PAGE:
TALK ABSTRACT

Shwetak will describe his journey in computing and discuss some of the decisions he made early on that set him up for a career in computer science. In addition, he will also share his thoughts on how the fundamental work in computer science is now being driven by the needs of solving important societal problems and how computing is now at the core of everything we do. Shwetak will describe the role of computer science by using examples from his own work in applying computing technology to health and sustainability.


Swetak Patel
Prof. Shwetak N. Patel
University of Washington
Shwetak N. Patel is the Washington Research Foundation Entrepreneurship Endowed Professor in Computer Science and Engineering and Electrical Engineering at the University of Washington, where he directs his research group, the Ubicomp Lab. His research interests are in the areas of Human-Computer Interaction, Ubiquitous Computing, Sensor-enabled Embedded Systems, and User Interface Software and Technology. His work includes developing new sensing systems, energy and water sensing, mobile health, and developing new interaction technologies.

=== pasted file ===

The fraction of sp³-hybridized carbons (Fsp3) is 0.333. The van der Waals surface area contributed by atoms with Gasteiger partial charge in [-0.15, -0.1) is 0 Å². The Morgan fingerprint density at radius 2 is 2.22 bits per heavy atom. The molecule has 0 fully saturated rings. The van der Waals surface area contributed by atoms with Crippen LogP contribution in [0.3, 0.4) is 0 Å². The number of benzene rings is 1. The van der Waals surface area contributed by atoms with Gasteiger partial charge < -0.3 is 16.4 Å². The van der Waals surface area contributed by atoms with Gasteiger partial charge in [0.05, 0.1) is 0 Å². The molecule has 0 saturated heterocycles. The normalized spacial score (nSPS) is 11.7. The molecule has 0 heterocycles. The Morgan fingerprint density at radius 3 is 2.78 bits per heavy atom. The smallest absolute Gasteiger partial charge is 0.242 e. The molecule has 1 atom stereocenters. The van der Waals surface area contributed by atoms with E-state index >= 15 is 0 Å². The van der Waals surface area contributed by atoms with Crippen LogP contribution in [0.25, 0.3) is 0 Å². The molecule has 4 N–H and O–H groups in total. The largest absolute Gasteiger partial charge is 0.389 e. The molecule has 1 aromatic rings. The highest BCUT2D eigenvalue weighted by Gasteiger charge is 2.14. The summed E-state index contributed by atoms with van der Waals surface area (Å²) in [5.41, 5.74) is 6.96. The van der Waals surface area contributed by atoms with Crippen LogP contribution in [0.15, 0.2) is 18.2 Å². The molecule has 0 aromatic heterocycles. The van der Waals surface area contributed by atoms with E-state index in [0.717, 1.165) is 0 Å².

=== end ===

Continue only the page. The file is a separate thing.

Dr. Patel was a founder of Zensi, Inc., a residential energy monitoring company, which was acquired by Belkin, Inc in 2010. He is also a co-founder of a low-power wireless sensor platform company called SNUPI Technologies and a consumer home sensing product called WallyHome. WallyHome was acquired by Sears in 2015. He received his Ph.D. in Computer Science from the Georgia Institute of Technology in 2008 and B.S. in Computer Science in 2003. Dr. Patel is a recipient of a MacArthur Fellowship (2011), Microsoft Research Faculty Fellowship (2011), Sloan Fellowship (2012), TR-35 Award (2009), World Economic Forum Young Global Scientist Award (2013), and an NSF Career Award (2013). He was also was named top innovator of the year by Seattle Business Magazine, was named Newsmaker of the year by Seattle Business Journal in 2011. His past work was also honored by the New York Times as a top technology of the year in 2005.